Thursday, July 31, 2008
OWASP Maturity Model Project
If you would like to contribute your thoughts, please join the mailing list...
Wednesday, July 30, 2008
OWASP Certification Survey Results
Tuesday, July 29, 2008
IT Hiring Practices
Why does IT have to continue the HR facade of interviewing when the pendulum has swung too far towards emphasis on soft skills? Imagine if business customers were smart enough to figure out that the person running IT didn't actually know anything about IT or that their coveted very expensive enterprise application will fall apart in actually implementing it as the folks who sold it have never actually built anything.
Business/IT alignment cannot occur without having credible members on the team. This goes above and beyond their ability to present and there needs to be a common set of core skills that all within the enterprise has. If you are an employee of a large enterprise, have you considered asking each and every member of the enterprise architecture team what skills they 100% have in common?
The obvious answer of course is usage of Microsoft Office tools as we can draw pretty cartoons in Visio, our IDE is PowerPoint and we are more than capable of ranting via email and scheduling meetings of nebulous value via Outlook, what other skills do we all have?
If we all have nothing in common but soft skills, how can we concretely implement our strategy? How can we expect business customers to trust IT? Do we really think business customers are that dumb?
To make matters worse, we attempt to hire even more folks just like us. Have we ever realized that diversity should be embraced? The enterprise needs folks with soft skills. Likewise, we also need folks with technical skills and those who can hang technically with the best of them.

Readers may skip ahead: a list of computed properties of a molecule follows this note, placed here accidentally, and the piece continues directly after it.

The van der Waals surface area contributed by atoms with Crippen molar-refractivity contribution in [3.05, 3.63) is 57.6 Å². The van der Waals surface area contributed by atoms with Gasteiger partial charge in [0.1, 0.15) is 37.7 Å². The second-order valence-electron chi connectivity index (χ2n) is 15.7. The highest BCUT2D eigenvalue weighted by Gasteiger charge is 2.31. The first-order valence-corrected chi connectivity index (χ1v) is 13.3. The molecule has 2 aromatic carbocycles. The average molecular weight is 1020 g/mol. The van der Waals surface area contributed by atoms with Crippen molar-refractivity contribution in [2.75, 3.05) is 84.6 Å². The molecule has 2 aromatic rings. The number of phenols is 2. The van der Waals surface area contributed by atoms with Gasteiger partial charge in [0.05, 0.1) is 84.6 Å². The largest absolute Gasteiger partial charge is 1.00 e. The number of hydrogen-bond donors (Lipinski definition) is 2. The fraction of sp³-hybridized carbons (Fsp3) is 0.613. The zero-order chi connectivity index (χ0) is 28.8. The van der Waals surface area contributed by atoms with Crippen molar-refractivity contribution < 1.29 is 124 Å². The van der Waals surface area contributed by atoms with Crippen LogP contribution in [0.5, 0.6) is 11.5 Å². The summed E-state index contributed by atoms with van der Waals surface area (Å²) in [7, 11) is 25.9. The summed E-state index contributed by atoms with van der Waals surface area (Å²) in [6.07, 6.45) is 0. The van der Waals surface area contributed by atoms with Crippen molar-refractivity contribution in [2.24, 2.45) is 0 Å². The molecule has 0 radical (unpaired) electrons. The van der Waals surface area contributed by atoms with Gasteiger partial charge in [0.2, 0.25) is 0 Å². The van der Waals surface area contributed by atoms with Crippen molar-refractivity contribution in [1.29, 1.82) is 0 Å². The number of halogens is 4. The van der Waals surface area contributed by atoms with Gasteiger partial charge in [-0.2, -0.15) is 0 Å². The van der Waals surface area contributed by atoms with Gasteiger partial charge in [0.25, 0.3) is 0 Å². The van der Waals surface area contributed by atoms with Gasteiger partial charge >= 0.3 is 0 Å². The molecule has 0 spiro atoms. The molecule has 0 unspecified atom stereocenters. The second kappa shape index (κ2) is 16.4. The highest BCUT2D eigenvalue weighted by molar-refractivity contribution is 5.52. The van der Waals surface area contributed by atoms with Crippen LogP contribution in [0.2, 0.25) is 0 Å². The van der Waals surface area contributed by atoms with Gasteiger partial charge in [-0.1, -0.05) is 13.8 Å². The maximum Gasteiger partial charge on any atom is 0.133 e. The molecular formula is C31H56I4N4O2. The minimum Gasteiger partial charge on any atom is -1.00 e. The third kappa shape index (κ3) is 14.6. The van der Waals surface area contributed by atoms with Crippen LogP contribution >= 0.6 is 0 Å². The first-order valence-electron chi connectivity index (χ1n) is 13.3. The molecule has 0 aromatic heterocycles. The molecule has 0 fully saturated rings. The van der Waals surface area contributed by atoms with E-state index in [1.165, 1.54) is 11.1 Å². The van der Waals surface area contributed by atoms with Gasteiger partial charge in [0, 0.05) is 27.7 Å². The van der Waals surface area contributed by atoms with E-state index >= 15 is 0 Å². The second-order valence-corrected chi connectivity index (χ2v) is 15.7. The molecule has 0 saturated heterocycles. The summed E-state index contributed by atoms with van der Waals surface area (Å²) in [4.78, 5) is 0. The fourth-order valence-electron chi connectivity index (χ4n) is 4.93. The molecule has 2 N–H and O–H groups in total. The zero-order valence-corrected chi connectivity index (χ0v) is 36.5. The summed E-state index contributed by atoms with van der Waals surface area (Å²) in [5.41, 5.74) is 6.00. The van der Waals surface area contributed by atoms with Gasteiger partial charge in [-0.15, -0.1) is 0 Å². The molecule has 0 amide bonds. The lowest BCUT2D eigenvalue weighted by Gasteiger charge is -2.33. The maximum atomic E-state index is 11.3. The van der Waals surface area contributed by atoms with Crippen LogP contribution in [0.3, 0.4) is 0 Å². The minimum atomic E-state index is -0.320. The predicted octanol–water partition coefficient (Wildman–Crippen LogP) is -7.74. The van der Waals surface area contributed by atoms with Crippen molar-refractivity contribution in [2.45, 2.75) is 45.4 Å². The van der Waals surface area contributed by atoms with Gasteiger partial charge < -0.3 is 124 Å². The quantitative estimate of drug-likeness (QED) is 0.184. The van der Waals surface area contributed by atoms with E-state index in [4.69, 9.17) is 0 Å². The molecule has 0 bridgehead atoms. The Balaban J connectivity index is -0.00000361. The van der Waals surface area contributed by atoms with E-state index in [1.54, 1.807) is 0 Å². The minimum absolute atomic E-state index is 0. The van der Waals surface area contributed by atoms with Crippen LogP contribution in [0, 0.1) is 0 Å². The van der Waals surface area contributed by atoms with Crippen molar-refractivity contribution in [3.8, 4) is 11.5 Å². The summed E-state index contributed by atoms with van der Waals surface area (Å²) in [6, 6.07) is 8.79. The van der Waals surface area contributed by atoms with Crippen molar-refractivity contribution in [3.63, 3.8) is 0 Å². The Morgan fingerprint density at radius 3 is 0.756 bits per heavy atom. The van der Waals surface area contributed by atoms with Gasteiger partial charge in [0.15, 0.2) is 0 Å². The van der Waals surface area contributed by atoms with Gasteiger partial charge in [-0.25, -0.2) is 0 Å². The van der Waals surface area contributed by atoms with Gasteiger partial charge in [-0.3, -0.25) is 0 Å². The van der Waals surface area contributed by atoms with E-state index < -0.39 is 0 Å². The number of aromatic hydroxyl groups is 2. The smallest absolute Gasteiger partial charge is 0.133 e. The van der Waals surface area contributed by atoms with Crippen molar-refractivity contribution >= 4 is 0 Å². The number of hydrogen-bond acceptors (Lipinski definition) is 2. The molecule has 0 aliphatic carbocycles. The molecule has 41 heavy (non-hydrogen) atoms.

Nowadays, with the emergence of work from home strategies where face-time as a construct will become extinct, if we focus on soft skills, aren't we hiring to the past and not for the future?
Links for 2008-07-29
Jay Fields provides a scenario of who should receive an offer after a job interview. The funny thing is he is describing exactly how outsourcing to India works
The OMG is attempting to bring together a group of practitioners with expertise on SOA & Security for a roundtable conversation. Why practitioners? They want to explore actual requirements and issues prior to hearing from vendors and consultants on answers.
One aspect of the conversation around CardSpace that seems to never be discussed is the secure coding aspects. Many members of OWASP believe that parsers are the weakest part of XML security, yet Cardspace makes this a vital component and puts it right up front. This begs the question of whether the parser used by Cardspace can be considered as secure as say the one used by DataPower. I know that Rich Salz won't comment, but someone out there must have an opinion.
I have been curious if Nishant Kaushik, Mark Wilcox and others from Oracle have a different definition of what constitutes an enterprise than say Microsoft?
It has been a long time since anyone from Nuxeo, Documentum, Stellent, Alfresco or others actually talked about creating valuable standards as the conversation to date has only been about the challenges.
Paul Madsen posts a listing of Liberty Alliance award winners. I wonder if he knows where the general public can get their hands on an actual federation agreement. No, not a framework or guidelines but one that has actually been executed (in a legal sense) between two parties.